The Hollywood Bowl, yet again, became a beacon for helicopter pilots Sunday night. But then there was a grisly murder in the Hollywood Hills to check out. A hunchback, who was not really a hunchback, took out a contract on his daughter’s lover, a lothario. The job went awry. The young woman was stabbed instead and discovered by her father as she lay dying in a garbage bag.
Which is to say that Gustavo Dudamel chose “Rigoletto” for his annual Bowl opera with the Los Angeles Philharmonic. Since this was a concert performance — where is David Lynch when we need him? — broad-shouldered Serbian baritone Zeljko Lucic, who was magnificent in the title role of the misshapen jester and tragically overprotective father, stood tall.
Verdi’s opera was both an appropriate and inappropriate choice for the Bowl. One of the most popular operas in the repertory, it might be expected to draw a large crowd, especially on a temperate evening that proved a pleasant respite from the day’s heat. But Sunday’s turnout was a disappointing 5,924 (only a third of the number present for Dudamel andYo-Yo Maon Aug. 7).
“Rigoletto,” however, is very much with us at the moment as opera companies gear up to celebrate the bicentennial of Verdi’s birth in 2013. “Rigoletto” opens the new season at San Francisco Opera next month and closes La Scala’s 2011-12 season in November. In January at the Metropolitan Opera, a new production will update the story to ‘60s Rat Pack Las Vegas. Lucic stars in them all, and Dudamel conducts at La Scala. Sunday’s Bowlers, thus, got an exclusive preview of coming attractions.
But the performance was only a preview. Verdi’s blood-and-guts operas of his middle period, which was ushered in by “Rigoletto,” can be such gripping theater that a stiff concert performance — as the Bowl’s was, with the exception of Lucic — seems a significant compromise.
Still, there were compensations, beginning with Dudamel and the L.A. Phil. In the 16 operas from Verdi’s previous dozen “galley years,” the composer had often experimented with orchestral effects. But with “Rigoletto,” which had its premiere in 1851 in Venice, Verdi demonstrated a new mastery of the orchestra that can be easily overlooked in the opera house.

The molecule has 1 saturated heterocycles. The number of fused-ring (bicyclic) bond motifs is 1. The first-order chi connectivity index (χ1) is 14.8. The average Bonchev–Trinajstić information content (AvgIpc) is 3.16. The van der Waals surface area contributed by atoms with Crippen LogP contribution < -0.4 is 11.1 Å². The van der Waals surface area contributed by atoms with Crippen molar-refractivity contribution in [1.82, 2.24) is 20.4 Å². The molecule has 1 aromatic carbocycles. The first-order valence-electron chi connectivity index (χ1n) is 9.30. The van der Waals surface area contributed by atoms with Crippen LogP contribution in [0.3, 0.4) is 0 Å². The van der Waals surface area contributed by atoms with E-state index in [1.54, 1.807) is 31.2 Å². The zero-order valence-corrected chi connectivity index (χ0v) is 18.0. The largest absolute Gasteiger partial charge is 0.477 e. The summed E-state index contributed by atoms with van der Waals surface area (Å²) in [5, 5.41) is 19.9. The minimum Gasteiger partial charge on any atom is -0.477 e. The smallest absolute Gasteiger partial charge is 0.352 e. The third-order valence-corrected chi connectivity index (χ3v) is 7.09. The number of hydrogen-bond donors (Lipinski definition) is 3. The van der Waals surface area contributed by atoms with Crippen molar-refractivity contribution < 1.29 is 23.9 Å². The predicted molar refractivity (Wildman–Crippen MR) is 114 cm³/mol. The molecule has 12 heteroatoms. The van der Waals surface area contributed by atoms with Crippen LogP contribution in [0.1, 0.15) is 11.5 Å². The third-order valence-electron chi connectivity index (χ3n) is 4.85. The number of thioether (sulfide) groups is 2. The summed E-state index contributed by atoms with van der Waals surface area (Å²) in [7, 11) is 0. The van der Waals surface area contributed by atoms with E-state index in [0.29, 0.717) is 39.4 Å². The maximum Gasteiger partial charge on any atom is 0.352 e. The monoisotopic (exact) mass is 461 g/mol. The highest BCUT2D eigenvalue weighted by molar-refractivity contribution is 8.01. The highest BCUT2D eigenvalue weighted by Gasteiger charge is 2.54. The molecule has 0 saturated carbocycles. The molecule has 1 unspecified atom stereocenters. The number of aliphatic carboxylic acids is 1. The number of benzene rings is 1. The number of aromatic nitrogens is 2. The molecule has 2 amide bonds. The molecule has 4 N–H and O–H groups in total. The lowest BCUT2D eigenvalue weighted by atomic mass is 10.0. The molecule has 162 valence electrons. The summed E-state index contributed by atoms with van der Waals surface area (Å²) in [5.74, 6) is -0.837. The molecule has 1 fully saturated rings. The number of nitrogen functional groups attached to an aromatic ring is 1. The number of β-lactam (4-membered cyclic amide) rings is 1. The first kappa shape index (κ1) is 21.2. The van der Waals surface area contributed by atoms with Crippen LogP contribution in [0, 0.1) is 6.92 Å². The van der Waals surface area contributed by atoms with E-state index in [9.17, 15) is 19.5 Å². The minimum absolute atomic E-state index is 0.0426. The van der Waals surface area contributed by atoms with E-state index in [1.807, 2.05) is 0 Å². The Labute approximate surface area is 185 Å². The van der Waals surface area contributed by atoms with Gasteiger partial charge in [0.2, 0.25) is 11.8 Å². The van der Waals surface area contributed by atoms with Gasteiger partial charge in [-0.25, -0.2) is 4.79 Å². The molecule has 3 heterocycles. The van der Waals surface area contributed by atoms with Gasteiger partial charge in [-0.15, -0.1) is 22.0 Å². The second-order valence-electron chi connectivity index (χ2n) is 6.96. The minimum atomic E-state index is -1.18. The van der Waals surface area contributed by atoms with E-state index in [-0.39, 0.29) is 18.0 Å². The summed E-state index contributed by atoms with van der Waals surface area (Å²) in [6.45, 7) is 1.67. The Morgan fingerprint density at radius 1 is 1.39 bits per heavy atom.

Dudamel overlooked nothing. In his enthusiastically nuanced approach, he brought out abundant theatrical ambience and drama simply through the characterful playing of the L.A. Phil. The court dances at the beginning were vibrant. Fury and pathos were never understated. Telling instrumental details — such as the muted cello and double bass that capture the creepy mood of a dark street assignation with an assassin, Sparafucile — were given prominence. The storm scene, in which climate change parallels the progress of the murder, was extraordinary realistic until Dudamel rushed the climax.
Lucic’s Rigoletto was as raw as an exposed nerve. He showed little tenderness even with his daughter. It was never about her, just him — his rage at his deformity and his fury with his employer, the Duke.
Verdi may not have expected Rigoletto to be so unsympathetic, but Lucic’s interpretation was chillingly modern.
He was always ready to sacrifice a beautiful sound and a clean line when inner anguish made that seem artificial. Though him, we saw how a man can be unnervingly drawn to kill when a weapon or means is available.
There was no one else in this mostly little-known cast on Lucic’s level. Irina Lungu, a Russian soprano, was on the gloomy side for Gilda. She sang the famous coloratura aria, “Caro Nome,” with more care than character or color. But that wasn’t uninteresting. She was sadly moving in her duets with Rigoletto and a convincing tragic figure who might really sacrifice herself for the Duke.
The Duke, though, needed a director. Tenor David Lomeli made a stronger impression when he appeared with Dudamel in Verdi’s Requiem downtown three years ago. Sunday he sang without much attempt for drama. Even mezzo-soprano Nancy Fabiola Herrera’s properly seductive Maddalena failed to get his full attention.
Alexander Tsymbalyuk’s dark bass helped make Sparafucile scary, whereas bass Ryan McKinny proved an underpowered Monterone, another vehement father whose daughter is undone by the Duke. The Duke’s courtiers were, fortunately, spirited. And the Los Angeles Master Chorale could, as always, be counted upon.
Amplification and video both, this night, were more helpful than they often are. But, again, Lucic was the only cast member who really knew how to take advantage of them. A stage director for opera at the Bowl is, I know, asking too much. The summer season is very busy. But it doesn’t hurt to ask.